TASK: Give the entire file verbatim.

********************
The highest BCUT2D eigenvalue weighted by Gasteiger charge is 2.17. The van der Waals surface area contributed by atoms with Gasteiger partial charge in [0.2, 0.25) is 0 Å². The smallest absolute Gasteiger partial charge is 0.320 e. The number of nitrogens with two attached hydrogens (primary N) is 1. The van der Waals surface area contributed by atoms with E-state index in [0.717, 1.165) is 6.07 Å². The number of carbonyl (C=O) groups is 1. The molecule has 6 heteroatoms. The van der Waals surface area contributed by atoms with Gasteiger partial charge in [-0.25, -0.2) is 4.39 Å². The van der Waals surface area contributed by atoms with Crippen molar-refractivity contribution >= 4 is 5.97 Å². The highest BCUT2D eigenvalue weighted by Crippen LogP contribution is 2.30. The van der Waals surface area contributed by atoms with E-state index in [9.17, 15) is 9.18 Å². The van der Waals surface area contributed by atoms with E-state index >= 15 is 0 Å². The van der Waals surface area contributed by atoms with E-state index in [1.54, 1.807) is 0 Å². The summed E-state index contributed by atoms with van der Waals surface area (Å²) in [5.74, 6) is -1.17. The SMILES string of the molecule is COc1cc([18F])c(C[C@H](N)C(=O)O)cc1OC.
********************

The highest BCUT2D eigenvalue weighted by Gasteiger charge is 2.17. The van der Waals surface area contributed by atoms with Gasteiger partial charge in [0.2, 0.25) is 0 Å². The smallest absolute Gasteiger partial charge is 0.320 e. The number of nitrogens with two attached hydrogens (primary N) is 1. The van der Waals surface area contributed by atoms with E-state index in [0.717, 1.165) is 6.07 Å². The number of carbonyl (C=O) groups is 1. The molecule has 6 heteroatoms. The van der Waals surface area contributed by atoms with Gasteiger partial charge in [-0.25, -0.2) is 4.39 Å². The van der Waals surface area contributed by atoms with Crippen molar-refractivity contribution >= 4 is 5.97 Å². The highest BCUT2D eigenvalue weighted by Crippen LogP contribution is 2.30. The van der Waals surface area contributed by atoms with E-state index in [9.17, 15) is 9.18 Å². The van der Waals surface area contributed by atoms with E-state index >= 15 is 0 Å². The van der Waals surface area contributed by atoms with E-state index in [1.54, 1.807) is 0 Å². The summed E-state index contributed by atoms with van der Waals surface area (Å²) in [5.74, 6) is -1.17. The SMILES string of the molecule is COc1cc([18F])c(C[C@H](N)C(=O)O)cc1OC.